• Button enabling control lets you disable a button when you want to prevent a user from clicking it, or even make it disappear altogether.
  • Conditional sequences that only run (or run a specific number of times) based on the currently shown data.

The Client structure file doesn't work

When you first connect to a Helix Server using Helix Client, all is well. But when you quit Helix Client, you are presented with a request: Save structure before quitting? What do you do?

Many people routinely choose Don't Save and miss out on many key features of Helix Client/Server. Saving a structure file gives you many benefits:

  1. Instant reconnection to the Server
  2. Window positions preserved
  3. Queries (open, power, and quick) preserved
  4. Reduced load on Server
  5. Bandwidth reduction for slow networks

In addition to all of that, we've enhanced Helix's Quit Apple event, allowing you to create simple scripts that politely disconnect your Clients from a Server, so that guy who always forgets to quit at the end of the day won't lose his structure when you shut down the Server for maintenance. (Samples are found in the "Thing you Might Need" folder that is created in the Helix folder when you run our installer.)

In the past the biggest argument against saving structure was that if the Client disconnected from the Server in any unusual way (e.g. a Server crash) the structure file would just disappear! The users had to be trained in two methods to connect to the Server: opening a saved structure or visiting a server. Most people didn't want to learn two paths into the database, and the benefits were lost.

But every single issues related to saved structures that we are aware of has been addressed in recent releases. So save your structure! Do it once and after that, it becomes automatic. It enables you to instantly reconnect to your Server. The macOS Client puts it in the Recent Items menu, so reconnecting is a simple menu selection away. It's good for you and it takes a heavy load off the Server, making it faster for everybody.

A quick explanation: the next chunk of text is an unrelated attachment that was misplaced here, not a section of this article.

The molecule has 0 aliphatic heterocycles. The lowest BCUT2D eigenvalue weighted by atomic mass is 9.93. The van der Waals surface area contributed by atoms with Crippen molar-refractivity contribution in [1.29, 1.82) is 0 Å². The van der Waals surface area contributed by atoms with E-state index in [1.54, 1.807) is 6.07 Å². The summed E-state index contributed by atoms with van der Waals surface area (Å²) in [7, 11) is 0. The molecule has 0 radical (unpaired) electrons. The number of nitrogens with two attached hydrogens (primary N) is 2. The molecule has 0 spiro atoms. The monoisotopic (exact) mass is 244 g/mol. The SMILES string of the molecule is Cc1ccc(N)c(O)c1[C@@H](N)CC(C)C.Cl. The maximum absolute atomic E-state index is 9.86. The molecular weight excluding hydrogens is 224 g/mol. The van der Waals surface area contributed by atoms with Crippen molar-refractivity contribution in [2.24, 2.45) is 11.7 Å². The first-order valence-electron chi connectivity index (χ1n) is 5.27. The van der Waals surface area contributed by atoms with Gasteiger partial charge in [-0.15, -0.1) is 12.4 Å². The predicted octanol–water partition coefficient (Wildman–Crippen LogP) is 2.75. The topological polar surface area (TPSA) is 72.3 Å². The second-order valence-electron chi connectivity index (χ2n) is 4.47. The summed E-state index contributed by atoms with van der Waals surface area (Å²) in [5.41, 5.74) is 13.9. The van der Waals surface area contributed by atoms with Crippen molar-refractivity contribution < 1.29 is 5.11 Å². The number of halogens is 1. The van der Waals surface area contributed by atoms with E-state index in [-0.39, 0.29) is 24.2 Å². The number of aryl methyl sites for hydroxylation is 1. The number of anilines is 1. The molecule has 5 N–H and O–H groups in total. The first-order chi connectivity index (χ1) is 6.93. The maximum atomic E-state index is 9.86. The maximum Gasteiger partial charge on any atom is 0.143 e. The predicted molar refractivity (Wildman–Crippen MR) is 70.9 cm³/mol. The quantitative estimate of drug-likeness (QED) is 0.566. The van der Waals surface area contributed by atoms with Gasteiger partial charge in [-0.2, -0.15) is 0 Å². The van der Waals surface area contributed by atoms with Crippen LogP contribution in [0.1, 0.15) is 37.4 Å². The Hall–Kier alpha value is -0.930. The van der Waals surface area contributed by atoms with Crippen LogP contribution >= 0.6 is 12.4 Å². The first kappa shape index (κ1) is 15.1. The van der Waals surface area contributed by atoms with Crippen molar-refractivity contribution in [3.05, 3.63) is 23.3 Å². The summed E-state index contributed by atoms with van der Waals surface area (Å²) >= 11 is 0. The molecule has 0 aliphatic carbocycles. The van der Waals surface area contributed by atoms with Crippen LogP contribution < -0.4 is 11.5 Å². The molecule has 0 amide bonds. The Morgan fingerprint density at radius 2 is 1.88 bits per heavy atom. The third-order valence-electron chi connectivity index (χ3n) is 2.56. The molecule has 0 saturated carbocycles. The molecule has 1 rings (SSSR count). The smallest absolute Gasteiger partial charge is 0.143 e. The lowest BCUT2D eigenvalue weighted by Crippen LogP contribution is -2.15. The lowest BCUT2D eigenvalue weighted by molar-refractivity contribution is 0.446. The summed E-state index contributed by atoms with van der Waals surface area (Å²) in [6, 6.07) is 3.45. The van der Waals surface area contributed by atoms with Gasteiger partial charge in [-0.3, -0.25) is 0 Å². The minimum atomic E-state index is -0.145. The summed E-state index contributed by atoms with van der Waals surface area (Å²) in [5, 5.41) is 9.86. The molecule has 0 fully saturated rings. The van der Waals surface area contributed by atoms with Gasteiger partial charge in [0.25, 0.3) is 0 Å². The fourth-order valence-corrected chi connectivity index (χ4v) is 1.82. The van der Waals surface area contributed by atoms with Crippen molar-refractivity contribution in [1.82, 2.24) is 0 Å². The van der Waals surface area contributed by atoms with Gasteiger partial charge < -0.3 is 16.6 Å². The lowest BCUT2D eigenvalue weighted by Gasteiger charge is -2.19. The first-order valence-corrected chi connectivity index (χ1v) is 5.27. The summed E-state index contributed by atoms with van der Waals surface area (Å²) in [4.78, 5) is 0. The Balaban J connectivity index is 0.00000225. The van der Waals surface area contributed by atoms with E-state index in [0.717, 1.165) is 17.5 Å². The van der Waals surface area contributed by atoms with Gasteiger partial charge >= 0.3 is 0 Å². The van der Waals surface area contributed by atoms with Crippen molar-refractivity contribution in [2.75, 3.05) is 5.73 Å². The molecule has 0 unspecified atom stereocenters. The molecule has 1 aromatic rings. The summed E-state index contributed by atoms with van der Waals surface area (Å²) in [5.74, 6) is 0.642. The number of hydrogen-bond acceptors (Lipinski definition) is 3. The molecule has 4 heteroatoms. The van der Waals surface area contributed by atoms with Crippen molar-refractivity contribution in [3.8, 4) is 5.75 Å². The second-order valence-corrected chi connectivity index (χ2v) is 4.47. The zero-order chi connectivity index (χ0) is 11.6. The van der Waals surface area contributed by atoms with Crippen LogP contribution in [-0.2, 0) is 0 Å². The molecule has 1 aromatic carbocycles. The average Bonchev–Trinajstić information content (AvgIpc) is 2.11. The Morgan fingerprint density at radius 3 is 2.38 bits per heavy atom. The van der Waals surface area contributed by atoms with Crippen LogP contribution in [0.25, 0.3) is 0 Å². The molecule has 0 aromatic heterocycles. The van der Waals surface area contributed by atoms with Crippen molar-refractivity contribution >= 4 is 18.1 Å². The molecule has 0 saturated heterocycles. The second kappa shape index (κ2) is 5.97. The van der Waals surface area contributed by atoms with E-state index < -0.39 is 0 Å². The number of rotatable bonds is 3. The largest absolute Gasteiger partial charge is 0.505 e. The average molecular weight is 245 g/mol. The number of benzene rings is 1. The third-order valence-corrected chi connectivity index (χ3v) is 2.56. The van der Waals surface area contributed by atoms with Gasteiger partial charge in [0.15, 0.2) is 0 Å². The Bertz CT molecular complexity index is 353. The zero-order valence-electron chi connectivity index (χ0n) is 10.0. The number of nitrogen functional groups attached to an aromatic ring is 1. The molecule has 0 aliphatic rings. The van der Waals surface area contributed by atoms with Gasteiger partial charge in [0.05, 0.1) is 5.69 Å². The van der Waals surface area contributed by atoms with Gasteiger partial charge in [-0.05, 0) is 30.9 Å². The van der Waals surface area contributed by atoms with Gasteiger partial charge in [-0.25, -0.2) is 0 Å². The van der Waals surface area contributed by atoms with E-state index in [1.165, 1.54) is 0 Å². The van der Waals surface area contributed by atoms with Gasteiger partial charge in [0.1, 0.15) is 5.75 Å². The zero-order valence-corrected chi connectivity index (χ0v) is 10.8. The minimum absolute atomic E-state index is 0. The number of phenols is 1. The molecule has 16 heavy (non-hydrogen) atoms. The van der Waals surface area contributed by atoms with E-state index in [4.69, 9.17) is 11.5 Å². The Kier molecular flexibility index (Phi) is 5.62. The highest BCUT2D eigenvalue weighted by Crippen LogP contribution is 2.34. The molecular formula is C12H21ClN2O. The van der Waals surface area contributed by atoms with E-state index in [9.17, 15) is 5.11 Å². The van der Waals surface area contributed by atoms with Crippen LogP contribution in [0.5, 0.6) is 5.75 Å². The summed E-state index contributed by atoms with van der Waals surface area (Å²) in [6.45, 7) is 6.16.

Helix Utility and Update Collection are slow

Helix 5.0 brought a performance jump of an order of magnitude all thanks to a feature whose name nearly drowned in the TCP/IP disaster: RAMJet.

The term RAMJet has been eliminated: in Helix 6 and later, the components of RAMJet are referred to as buffers. (Collection buffer, Recovery buffer.) This section is revised to reflect that change.

Buffers took Helix collections, especially large ones, to new performance heights when properly applied. One of the first things we discovered (in 2002) was how misunderstood this feature is. It took us, nearly four months to edit our posting about buffers, misinformation was so deep.

Buffers can be used in RADE, Engine and Server, but it is perhaps most dramatically seen for how beneficial it is when used in Helix Utility, where awaiting the diagnostic result from a collection of 300 MBytes used to take hours. Now that same collection can be analyzed in minutes, resulting in much less stressful collection management. Update Collection OS X also uses buffers to increase performance.

Starting right now, the terms "RAMJet" and "custom caches" are going to be massaged rapidly out of our language. We will begin to refer to them as buffers, a more accurate technical term that does not carry the misinformation baggage of "caches" (See http://www.macfixit.com for numerous references to performance issues caused by caches.)

Should you know how to use buffers? Let's just say that if you're still using Helix and you're not using them, you're missing out on an important ability of Helix and worthwhile use of upgrade money.